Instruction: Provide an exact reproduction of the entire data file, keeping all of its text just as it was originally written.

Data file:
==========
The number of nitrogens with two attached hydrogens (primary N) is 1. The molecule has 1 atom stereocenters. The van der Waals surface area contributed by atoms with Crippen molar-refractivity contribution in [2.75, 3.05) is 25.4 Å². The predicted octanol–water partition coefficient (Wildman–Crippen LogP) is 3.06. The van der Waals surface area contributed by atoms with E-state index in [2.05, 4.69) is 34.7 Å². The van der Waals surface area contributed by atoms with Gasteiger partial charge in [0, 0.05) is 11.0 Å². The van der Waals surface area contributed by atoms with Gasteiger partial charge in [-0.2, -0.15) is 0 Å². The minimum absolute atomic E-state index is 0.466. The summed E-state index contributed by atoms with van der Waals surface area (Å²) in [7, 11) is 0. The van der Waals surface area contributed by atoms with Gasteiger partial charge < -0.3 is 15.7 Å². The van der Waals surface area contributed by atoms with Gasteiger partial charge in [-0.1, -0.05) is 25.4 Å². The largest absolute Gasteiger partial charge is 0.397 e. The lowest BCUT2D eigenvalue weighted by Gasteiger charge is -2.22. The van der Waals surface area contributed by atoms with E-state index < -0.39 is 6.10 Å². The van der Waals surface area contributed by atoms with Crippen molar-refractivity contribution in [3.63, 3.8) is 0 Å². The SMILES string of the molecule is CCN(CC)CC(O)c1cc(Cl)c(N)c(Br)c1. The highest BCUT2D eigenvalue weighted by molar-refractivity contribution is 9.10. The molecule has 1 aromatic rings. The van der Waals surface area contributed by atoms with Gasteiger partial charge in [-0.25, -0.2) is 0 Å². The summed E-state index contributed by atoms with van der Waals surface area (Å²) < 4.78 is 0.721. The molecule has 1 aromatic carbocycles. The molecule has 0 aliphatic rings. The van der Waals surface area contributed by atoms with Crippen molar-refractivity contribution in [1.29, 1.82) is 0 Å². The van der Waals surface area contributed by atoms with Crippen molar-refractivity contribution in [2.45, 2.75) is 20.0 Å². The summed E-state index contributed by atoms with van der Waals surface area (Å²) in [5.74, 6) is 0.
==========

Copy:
The number of nitrogens with two attached hydrogens (primary N) is 1. The molecule has 1 atom stereocenters. The van der Waals surface area contributed by atoms with Crippen molar-refractivity contribution in [2.75, 3.05) is 25.4 Å². The predicted octanol–water partition coefficient (Wildman–Crippen LogP) is 3.06. The van der Waals surface area contributed by atoms with E-state index in [2.05, 4.69) is 34.7 Å². The van der Waals surface area contributed by atoms with Gasteiger partial charge in [0, 0.05) is 11.0 Å². The van der Waals surface area contributed by atoms with Gasteiger partial charge in [-0.2, -0.15) is 0 Å². The minimum absolute atomic E-state index is 0.466. The summed E-state index contributed by atoms with van der Waals surface area (Å²) in [7, 11) is 0. The van der Waals surface area contributed by atoms with Gasteiger partial charge < -0.3 is 15.7 Å². The van der Waals surface area contributed by atoms with Gasteiger partial charge in [-0.1, -0.05) is 25.4 Å². The largest absolute Gasteiger partial charge is 0.397 e. The lowest BCUT2D eigenvalue weighted by Gasteiger charge is -2.22. The van der Waals surface area contributed by atoms with E-state index < -0.39 is 6.10 Å². The van der Waals surface area contributed by atoms with Crippen molar-refractivity contribution in [3.63, 3.8) is 0 Å². The SMILES string of the molecule is CCN(CC)CC(O)c1cc(Cl)c(N)c(Br)c1. The highest BCUT2D eigenvalue weighted by molar-refractivity contribution is 9.10. The molecule has 1 aromatic rings. The van der Waals surface area contributed by atoms with Gasteiger partial charge in [-0.25, -0.2) is 0 Å². The summed E-state index contributed by atoms with van der Waals surface area (Å²) < 4.78 is 0.721. The molecule has 1 aromatic carbocycles. The molecule has 0 aliphatic rings. The van der Waals surface area contributed by atoms with Crippen molar-refractivity contribution in [1.29, 1.82) is 0 Å². The van der Waals surface area contributed by atoms with Crippen molar-refractivity contribution in [2.45, 2.75) is 20.0 Å². The summed E-state index contributed by atoms with van der Waals surface area (Å²) in [5.74, 6) is 0.